# How to draw a frequency spectrum from a Fourier transform

I want to plot the frequency spectrum of a music file (like they do for example in Audacity). Hence I want the frequency in Hertz on the x-axis and the amplitude (or desibel) on the y-axis.

I devide the song (about 20 million samples) into blocks of 4096 samples at a time. These blocks will result in 2049 (N/2 + 1) complex numbers (sine and cosine -> real and imaginary part). So now I have these thousands of individual 2049-arrays, how do I combine them?

Lets say I do the FFT 5000 times resulting in 5000 2049-arrays of complex numbers. Do I plus all the values of the 5000 arrays and then take the magnitude of the combined 2049-array? Do I then sacle the x-axis with the songs sample rate / 2 (eg: 22050 for a 44100hz file)?

Any information will be appriciated

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I might not be correct on this one, but as far as I'm aware, you have 2 ways to get the spectrum of the whole song.

1) Do a single FFT on the whole song, which will give you an extremely good frequency resolution, but is in practice not efficient, and you don't need this kind of resolution anyway.

2) Divide it into small chunks (like 4096 samples blocks, as you said), get the FFT for each of those and average the spectra. You will compromise on the frequency resolution, but make the calculation more manageable (and also decrease the variance of the spectrum). Wilhelmsen link's describes how to compute an FFT in C++, and I think some library already exists to do that, like FFTW (but I never managed to compile it, to be fair =) ).

To obtain the magnitude spectrum, average the energy (square of the magnitude) accross all you chunks for every single bins. To get the result in dB, just 10 * log10 the results. That is of course assuming that you are not interested in the phase spectrum. I think this is known as the Barlett's method.

I would do something like this:

``````//  At this point you have the FFT chunks

float sum[N/2+1];

// For each bin
for (int binIndex = 0; binIndex < N/2 + 1; binIndex++)
{
for (int chunkIndex = 0; chunkIndex < chunkNb; chunkIndex++)
{
//  Get the magnitude of the complex number
float magnitude = FFTChunk[chunkIndex].bins[binIndex].real * FFTChunk[chunkIndex].bins[binIndex].real
+   FFTChunk[chunkIndex].bins[binIndex].im * FFTChunk[chunkIndex].bins[binIndex].im;

magnitude = sqrt(magnitude);

sum[binIndex] += magnitude * magnitude;
}

//  Average the energy;
sum[binIndex] /= chunkNb;
}

//  Then get the values in decibel
for (int binIndex = 0; binIndex < N/2 + 1; binIndex++)
{
sum[binIndex] = 10 * log10f(sum[binIndex]);
}
``````

Edit: Goz's post will give you plenty of information on the matter =)

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I'm trying to implement this for Java. What I don't understand is why you only iterate over N/2 and not N? –  Stefan Mar 30 '13 at 11:33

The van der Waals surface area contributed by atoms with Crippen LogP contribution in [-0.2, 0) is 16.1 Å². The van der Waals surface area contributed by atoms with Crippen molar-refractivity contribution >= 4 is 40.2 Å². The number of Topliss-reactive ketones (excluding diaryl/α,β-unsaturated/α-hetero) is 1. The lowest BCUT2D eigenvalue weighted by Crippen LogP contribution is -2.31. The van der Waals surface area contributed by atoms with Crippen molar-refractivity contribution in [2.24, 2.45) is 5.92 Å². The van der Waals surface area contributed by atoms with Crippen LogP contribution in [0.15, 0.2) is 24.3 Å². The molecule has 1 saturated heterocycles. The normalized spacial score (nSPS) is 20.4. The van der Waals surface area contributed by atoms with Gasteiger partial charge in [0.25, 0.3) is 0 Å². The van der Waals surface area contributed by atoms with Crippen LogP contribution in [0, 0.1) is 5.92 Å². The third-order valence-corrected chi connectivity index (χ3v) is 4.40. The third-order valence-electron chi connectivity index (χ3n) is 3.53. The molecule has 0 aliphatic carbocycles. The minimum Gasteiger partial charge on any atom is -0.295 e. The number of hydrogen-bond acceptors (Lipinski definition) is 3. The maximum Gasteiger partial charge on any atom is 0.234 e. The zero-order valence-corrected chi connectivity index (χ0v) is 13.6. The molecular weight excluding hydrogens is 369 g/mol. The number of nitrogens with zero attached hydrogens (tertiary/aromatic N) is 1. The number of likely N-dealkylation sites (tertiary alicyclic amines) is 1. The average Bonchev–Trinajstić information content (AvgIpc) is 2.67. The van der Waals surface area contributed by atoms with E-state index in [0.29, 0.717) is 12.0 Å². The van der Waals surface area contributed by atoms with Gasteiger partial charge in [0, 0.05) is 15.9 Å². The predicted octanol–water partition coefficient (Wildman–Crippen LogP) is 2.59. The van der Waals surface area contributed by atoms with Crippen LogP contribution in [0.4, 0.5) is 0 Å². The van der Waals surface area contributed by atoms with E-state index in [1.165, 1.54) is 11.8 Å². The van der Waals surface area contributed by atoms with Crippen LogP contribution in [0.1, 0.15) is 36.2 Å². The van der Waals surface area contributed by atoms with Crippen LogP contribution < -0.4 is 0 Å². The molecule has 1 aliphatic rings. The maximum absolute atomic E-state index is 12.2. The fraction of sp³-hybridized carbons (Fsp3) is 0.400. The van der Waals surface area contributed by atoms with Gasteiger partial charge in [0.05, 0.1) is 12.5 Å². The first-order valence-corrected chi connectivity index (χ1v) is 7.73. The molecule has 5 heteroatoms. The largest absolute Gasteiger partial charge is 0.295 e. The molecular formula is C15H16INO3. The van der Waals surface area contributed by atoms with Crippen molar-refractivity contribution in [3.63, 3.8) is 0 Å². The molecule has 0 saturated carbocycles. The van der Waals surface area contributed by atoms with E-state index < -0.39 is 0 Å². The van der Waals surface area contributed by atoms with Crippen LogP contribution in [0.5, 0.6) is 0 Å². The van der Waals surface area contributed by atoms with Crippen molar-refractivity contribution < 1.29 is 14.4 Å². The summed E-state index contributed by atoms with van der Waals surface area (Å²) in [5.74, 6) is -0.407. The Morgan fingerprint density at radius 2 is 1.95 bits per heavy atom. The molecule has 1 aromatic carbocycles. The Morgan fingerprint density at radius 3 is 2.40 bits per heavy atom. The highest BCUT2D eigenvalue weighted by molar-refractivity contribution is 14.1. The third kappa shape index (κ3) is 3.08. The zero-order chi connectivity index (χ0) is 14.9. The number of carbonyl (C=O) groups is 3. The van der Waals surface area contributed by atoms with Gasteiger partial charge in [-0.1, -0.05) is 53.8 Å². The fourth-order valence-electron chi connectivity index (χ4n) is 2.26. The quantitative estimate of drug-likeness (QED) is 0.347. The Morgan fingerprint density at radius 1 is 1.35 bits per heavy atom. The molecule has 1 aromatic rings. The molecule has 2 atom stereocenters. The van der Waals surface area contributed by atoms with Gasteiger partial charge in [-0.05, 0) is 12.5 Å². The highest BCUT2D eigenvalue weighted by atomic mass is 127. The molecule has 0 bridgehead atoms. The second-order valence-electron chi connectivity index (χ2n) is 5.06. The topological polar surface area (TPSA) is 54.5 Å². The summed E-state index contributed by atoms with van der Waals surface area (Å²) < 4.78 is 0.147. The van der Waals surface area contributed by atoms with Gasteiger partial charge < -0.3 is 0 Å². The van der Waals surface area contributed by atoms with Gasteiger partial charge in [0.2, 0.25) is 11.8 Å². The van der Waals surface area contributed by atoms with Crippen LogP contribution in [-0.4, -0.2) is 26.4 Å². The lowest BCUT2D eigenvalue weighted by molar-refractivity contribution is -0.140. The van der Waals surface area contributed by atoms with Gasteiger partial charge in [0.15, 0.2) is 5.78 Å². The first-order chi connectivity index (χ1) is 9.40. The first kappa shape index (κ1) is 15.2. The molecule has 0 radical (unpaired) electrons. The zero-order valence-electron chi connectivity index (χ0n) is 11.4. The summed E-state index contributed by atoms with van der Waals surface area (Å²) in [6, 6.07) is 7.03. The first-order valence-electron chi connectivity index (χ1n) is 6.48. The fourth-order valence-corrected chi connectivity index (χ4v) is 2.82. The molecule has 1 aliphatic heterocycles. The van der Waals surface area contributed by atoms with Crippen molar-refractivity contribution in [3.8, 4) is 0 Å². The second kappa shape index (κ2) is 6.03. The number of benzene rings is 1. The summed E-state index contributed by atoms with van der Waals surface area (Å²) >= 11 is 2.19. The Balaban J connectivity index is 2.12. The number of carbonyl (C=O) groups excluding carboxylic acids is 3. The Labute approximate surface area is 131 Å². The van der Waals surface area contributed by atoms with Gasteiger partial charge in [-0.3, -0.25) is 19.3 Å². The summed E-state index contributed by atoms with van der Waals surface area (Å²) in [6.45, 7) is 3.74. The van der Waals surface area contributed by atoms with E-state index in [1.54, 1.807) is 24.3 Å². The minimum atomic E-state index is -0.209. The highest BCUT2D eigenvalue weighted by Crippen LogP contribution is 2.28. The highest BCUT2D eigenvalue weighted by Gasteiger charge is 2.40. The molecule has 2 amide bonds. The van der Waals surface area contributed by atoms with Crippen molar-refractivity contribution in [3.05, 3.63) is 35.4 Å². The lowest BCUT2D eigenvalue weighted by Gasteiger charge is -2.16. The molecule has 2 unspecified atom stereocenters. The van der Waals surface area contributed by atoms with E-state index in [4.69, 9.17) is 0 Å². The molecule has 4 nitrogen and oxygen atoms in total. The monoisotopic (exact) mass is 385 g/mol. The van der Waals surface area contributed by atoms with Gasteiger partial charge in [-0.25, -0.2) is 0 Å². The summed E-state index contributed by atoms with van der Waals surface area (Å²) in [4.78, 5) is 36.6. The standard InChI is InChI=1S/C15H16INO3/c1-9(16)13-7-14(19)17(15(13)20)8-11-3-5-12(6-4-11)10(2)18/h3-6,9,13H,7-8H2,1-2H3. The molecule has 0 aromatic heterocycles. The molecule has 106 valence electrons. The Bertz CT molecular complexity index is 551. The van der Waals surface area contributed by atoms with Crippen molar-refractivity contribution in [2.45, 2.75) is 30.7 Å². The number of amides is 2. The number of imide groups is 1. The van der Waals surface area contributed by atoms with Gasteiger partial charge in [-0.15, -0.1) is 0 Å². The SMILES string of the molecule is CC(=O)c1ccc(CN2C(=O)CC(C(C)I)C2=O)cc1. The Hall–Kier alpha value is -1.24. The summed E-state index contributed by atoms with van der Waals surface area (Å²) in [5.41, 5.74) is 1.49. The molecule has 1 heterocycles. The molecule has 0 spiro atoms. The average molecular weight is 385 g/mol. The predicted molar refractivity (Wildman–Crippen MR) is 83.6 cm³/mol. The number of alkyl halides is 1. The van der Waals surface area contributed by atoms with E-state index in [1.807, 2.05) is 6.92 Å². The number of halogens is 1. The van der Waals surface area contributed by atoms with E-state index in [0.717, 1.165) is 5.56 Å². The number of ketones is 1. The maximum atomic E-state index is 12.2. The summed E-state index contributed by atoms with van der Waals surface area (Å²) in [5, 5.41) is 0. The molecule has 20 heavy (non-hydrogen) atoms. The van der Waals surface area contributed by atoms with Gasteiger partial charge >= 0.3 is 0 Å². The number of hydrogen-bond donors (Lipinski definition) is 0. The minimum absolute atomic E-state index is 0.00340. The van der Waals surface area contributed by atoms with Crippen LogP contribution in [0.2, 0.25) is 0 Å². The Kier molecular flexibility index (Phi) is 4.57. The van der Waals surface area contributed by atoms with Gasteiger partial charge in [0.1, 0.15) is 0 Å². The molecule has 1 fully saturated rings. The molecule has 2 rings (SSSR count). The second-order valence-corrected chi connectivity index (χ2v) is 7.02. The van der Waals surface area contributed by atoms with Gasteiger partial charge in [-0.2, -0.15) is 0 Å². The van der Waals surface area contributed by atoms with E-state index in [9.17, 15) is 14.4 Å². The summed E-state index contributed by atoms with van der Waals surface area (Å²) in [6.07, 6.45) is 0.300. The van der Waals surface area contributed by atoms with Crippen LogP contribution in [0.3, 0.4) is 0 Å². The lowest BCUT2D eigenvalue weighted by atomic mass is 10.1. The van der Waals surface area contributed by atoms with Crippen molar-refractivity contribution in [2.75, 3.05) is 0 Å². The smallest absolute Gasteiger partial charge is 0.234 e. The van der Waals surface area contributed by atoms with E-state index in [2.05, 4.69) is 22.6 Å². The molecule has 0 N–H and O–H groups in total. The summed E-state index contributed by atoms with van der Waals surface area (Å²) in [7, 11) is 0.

I even turned it into a blog post available here.

My explanation is leaning towards spectrograms but its just as easy to render a chart like you describe!

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What application are you using for this? I assume you are not doing this by hand, so here is a Matlab example:

`>> fbins = fs/N * (0:(N/2 - 1)); % Where N is the number of fft samples`

now you can perform

`>> plot(fbins, abs(fftOfSignal(1:N/2)))`

Stolen

edit: check this out http://www.codeproject.com/Articles/9388/How-to-implement-the-FFT-algorithm

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I'm writing my own C++ program. Can you maybe explain the example above. What does 0: and 1: meen and what is fs? –  goocreations May 19 '12 at 10:08
fs = sample frequency, 0:x = all steps from zero to x, same for 1:N/2. abs = absolute value. The end is plot(x,y), so fbins is x and the rest is y –  chwi May 19 '12 at 13:46
Drop a link to pastebin with your C-code next time, I'm a bit curious on how you will solve this :) –  chwi May 21 '12 at 11:41
I'm still looking, so I can't give a code yet. So any ideas on this are more than welcome! –  goocreations May 21 '12 at 17:31
I'm more in to embedded C, not C++, so I'm just curious. let's hope some others can provide more. maybe you could help by describing what platform/operating system you are working on –  chwi May 21 '12 at 21:44

Commonly, you would take just one of the arrays, corresponding to the point in time of the music in which you are interested. The you would calculate the log of the magnitude of each complex array element. Plot the N/2 results as Y values, and scale the X axis from 0 to Fs/2 (where Fs is the sampling rate).

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Thanks, but I don't just want a spectrum for a second or so, but for the entire song. –  goocreations May 20 '12 at 6:07
If length of FFT is N, why do you plot only N/2? –  Anita Dec 29 '14 at 5:22
For strictly real data input, the 2nd half of an FFT result is just the conjugate mirror of the first half (e.g. redundant). The half above N/2 is only useful (different) if the time domain data is complex (both real and imaginary components non-zero). –  hotpaw2 Dec 29 '14 at 8:01